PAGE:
Saturday, March 19, 2022



The leaders of the US and China are talking, which is good, but the readouts of the March 18 phone call between presidents Biden and Xi are at sharp odds. One hopes that some conciliatory dialogue took place off the record, because the record, even allowing for the Rashomon-like variance of official readouts, is not encouraging.


That’s not so much to say the two sides disagree about what was actually said as it is to say each side cherry-picked comments for their own purposes.


The two sides “read” the phone call differently in accordance with domestic considerations and foreign policy goals.


The US statement laid out US policy along with “implications and consequences” of Chinese military aid to Russia. The Chinese statements were rambling calls for peace.


The rhetorical flushes of the Chinese readout make a bid for the high moral ground:


“China has always advocated peace and opposed war.”


Yet tellingly, China does not once castigate Russia for launching the war, or describe Russia’s bloody armed entry into Ukraine as war or invasion; it is merely portrayed as a “crisis.”  


Xi takes on the role of a lofty and philosophical statesman calling for peace, negotiation and dialogue. He sees China’s role as a humanitarian one.


However a closer look at the official rhetoric suggests a hidden callousness. For one, China never acknowledges that its political partnership with Russia, officially confirmed as a pact on February 4, might have been an integral part of Putin’s war strategy.


Despite protestations of it being a country “always” for peace, China continues to give Russia a pass even though it is uniquely culpable for sending its tanks and guns into another country. 


Likewise, China’s complaints about sanctions—a peaceful tool with which to combat armed aggression—is more a reflection of China’s fear of being sanctioned than a reasonable critique.


In both the Xinhua readout and in other statements by China’s state run press, there is a great deal of talk about the urgent need for Ukraine and Russia to sit down and talk.


Stop being naughty, kids. Fighting will get you nowhere.


China seems to be acting like the adult in the room, but this calculated stance is at once ruefully naïve and deeply deceptive.


Who could possibly disagree with the idea that both sides need to talk, right?


Dialogue is good.


But a dialogue between victim and victimizer is not a meeting of equals.  A productive conversation is unlikely to follow.


What about the victim of an unprovoked assault such as rape?  


To describe a bloody invasion as a rape may be indelicate, but China still can’t stop talking about “the Rape of Nanking,” the massacre that took place when Japan’s Imperial Army occupied China’s capital in 1937.


China can't forget it.


Yet Russia is assaulting Ukraine in real time and this war is televised. There’s no hiding that Russia is pounding the towns and cities of its neighbor with missiles and bombs.


Yet China looks the other way.


To be fair, Xi is not his brother’s keeper. It is Putin who is most to blame. Putin and his collaborators and his willing executioners.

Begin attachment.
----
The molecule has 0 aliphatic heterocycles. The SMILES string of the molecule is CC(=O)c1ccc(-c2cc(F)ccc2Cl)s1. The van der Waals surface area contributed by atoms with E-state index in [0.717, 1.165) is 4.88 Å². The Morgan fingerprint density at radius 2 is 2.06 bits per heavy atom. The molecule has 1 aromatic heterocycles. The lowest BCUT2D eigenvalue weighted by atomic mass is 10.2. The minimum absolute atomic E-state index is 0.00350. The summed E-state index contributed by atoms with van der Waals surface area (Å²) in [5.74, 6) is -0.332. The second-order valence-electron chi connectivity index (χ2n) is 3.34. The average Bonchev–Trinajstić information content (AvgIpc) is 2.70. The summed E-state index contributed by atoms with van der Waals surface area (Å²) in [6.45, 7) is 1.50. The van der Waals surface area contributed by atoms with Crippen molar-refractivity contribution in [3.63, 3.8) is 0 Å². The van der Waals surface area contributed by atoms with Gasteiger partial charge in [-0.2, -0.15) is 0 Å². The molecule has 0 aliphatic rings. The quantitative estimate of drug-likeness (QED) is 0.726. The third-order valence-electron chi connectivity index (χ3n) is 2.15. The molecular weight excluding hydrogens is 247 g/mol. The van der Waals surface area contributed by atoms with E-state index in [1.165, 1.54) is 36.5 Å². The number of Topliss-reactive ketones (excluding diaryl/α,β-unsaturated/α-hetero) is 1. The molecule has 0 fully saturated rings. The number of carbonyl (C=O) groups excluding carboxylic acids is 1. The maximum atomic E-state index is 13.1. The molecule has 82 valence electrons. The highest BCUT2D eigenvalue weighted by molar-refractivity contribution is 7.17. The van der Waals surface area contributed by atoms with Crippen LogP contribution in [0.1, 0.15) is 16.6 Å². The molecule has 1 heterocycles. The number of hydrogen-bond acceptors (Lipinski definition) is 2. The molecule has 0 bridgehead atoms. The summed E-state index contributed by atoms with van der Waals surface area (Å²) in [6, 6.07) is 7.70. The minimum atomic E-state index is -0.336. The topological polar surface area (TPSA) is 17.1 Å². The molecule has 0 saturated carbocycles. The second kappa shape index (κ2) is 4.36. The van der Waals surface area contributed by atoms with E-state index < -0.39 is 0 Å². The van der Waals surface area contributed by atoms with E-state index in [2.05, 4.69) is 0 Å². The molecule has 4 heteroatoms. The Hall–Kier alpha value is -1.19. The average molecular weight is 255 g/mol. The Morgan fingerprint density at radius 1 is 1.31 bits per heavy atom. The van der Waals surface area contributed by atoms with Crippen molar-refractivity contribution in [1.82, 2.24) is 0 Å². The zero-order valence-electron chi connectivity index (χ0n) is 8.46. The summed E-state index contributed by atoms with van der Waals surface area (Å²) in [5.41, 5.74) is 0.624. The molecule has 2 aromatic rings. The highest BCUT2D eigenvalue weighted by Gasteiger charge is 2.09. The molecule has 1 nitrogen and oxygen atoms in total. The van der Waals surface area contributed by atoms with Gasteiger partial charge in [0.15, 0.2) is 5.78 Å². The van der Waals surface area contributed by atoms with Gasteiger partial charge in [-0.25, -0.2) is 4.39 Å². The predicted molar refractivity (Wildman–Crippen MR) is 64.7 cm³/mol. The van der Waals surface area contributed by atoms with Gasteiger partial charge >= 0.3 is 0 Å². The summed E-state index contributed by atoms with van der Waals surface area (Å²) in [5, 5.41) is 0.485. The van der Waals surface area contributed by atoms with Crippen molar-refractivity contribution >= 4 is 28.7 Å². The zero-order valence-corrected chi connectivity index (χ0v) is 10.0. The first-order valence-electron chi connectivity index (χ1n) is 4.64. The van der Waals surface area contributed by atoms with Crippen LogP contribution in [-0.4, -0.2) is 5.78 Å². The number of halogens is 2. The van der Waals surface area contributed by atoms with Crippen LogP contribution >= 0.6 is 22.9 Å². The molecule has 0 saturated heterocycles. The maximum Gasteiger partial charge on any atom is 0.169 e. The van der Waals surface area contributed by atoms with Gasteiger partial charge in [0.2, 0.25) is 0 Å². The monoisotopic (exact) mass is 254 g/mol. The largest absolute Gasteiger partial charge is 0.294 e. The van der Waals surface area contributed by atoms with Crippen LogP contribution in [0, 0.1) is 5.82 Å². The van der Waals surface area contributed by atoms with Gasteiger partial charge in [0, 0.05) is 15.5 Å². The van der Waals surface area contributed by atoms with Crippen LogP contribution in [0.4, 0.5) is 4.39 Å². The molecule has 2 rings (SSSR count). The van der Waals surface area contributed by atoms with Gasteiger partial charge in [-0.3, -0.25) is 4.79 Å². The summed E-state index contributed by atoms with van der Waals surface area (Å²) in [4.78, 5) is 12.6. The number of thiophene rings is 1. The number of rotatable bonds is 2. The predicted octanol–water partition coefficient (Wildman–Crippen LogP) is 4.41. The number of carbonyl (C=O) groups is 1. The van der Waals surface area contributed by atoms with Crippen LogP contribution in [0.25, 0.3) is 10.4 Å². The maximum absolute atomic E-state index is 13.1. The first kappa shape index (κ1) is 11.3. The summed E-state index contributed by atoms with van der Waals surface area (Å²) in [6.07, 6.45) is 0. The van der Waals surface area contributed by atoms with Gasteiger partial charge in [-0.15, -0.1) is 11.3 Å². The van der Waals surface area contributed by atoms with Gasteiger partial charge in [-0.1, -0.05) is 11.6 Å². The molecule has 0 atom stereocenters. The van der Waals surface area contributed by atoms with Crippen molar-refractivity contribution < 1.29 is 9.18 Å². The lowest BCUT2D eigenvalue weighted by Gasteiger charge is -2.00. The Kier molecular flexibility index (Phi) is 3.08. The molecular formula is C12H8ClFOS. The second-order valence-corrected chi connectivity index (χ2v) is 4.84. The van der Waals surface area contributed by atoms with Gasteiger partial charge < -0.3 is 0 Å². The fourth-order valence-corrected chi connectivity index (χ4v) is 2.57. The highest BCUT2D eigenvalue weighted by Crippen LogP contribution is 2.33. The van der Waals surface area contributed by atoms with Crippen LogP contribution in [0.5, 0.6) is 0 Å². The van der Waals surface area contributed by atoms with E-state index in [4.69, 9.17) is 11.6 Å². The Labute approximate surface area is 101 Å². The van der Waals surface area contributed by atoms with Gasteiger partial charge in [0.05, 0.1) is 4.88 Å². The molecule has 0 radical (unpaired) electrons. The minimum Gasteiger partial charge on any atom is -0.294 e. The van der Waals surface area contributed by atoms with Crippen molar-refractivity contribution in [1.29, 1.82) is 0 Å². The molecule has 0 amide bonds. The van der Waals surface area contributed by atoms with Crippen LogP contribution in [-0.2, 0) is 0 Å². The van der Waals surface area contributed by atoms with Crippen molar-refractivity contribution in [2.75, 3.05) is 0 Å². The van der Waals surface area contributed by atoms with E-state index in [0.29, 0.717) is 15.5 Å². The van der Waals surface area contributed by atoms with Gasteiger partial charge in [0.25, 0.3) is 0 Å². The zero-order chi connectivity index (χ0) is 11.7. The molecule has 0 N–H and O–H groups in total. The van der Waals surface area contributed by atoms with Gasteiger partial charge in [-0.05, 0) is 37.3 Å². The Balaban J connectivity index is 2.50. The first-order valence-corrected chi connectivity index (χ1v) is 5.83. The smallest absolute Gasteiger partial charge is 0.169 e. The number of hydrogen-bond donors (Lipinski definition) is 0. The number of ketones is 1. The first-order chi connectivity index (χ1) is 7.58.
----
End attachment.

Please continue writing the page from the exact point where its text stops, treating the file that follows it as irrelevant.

Yet one can’t help but feel sorry for the hapless Russian troops who are forced to fight a war they don’t want to fight, and rare flashes of protest in Russia are timely reminders that this war reflects Putin’s stubborn will, not that of his people.


But the tanks and guns keep rolling in.


Is this the kind of situation where dialogue even makes sense?


China thinks so, and in doing so it hopes to convince the world that Xi Jinping is a profound and lofty thinker. But until Xi decouples with Putin he has no moral ground to stand on.


Xi Jinping almost certainly wants Putin to come out of this debacle with his prestige intact, no matter the cost to Ukraine, because Xi has publicly hitched his fortunes to this most-reviled man.


In the February 4 Russia-China pact, Xi calls Putin his "best friend," and it was the Chinese side that insisted the relationship be described as having  "no limits."


The Ribbentrop-Molotov pact in 1939 between Germany and Russia similarly turned a cold eye to the bloodshed in the "bloodlands" of what is today Poland and West Ukraine.  Whether or not the Xi-Putin pact will go down in history as a similarly grotesque and colossal mistake is best left to future historians.


What the Sino-Russia pact means in the here and now is this:


China can't start to solve the problem until it stops being part of the problem.


Unless Xi immediately decouples with Putin and withdraws all aid and propaganda support to Putin's monstrous project in Ukraine, Xi is putting himself at risk of being seen as a co-conspirator.


Ukraine is being brutally assaulted by Russia in real time. The wanton destruction of schools, hospitals, churches, theatres and residential blocks continues apace.


From the day Russia invaded Ukraine; Chinese media was under instructions to “support Russia/blame US and NATO.” This ludicrous editorial slant was unsustainable and it has subsequently been eased to a position of “show humanitarian concern for Ukraine/don’t oppose Russia.”


Either way, the Chinese media is quick to pick up and amplify echo Putin's lies and whitewash his crimes while his military continues to rain missiles on the bombed-out cities and gutted villages of the sovereign nation of Ukraine.